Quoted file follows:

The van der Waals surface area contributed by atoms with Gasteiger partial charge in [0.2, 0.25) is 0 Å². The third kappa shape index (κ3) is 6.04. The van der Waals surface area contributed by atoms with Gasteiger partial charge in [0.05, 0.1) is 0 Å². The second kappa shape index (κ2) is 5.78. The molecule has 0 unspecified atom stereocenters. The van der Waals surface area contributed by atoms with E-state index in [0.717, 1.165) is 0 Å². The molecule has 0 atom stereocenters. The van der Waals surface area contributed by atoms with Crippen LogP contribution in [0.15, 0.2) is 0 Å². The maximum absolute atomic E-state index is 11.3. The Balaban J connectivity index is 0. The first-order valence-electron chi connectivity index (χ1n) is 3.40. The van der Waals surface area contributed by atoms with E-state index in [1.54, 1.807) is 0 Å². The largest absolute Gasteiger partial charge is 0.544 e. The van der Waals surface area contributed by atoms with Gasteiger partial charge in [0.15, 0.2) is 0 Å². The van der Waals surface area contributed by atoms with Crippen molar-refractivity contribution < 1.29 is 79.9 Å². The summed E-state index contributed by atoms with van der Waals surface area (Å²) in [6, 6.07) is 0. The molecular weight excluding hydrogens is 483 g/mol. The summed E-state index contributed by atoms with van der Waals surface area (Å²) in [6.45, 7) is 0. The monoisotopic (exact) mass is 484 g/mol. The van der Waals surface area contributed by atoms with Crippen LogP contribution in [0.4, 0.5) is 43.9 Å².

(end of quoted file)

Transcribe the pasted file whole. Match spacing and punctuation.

The van der Waals surface area contributed by atoms with Gasteiger partial charge in [0.2, 0.25) is 0 Å². The third kappa shape index (κ3) is 6.04. The van der Waals surface area contributed by atoms with Gasteiger partial charge in [0.05, 0.1) is 0 Å². The second kappa shape index (κ2) is 5.78. The molecule has 0 unspecified atom stereocenters. The van der Waals surface area contributed by atoms with E-state index in [0.717, 1.165) is 0 Å². The molecule has 0 atom stereocenters. The van der Waals surface area contributed by atoms with Crippen LogP contribution in [0.15, 0.2) is 0 Å². The maximum absolute atomic E-state index is 11.3. The Balaban J connectivity index is 0. The first-order valence-electron chi connectivity index (χ1n) is 3.40. The van der Waals surface area contributed by atoms with E-state index in [1.54, 1.807) is 0 Å². The largest absolute Gasteiger partial charge is 0.544 e. The van der Waals surface area contributed by atoms with Gasteiger partial charge in [0.15, 0.2) is 0 Å². The van der Waals surface area contributed by atoms with Crippen molar-refractivity contribution < 1.29 is 79.9 Å². The summed E-state index contributed by atoms with van der Waals surface area (Å²) in [6, 6.07) is 0. The molecular weight excluding hydrogens is 483 g/mol. The summed E-state index contributed by atoms with van der Waals surface area (Å²) in [6.45, 7) is 0. The monoisotopic (exact) mass is 484 g/mol. The van der Waals surface area contributed by atoms with Crippen LogP contribution in [0.4, 0.5) is 43.9 Å².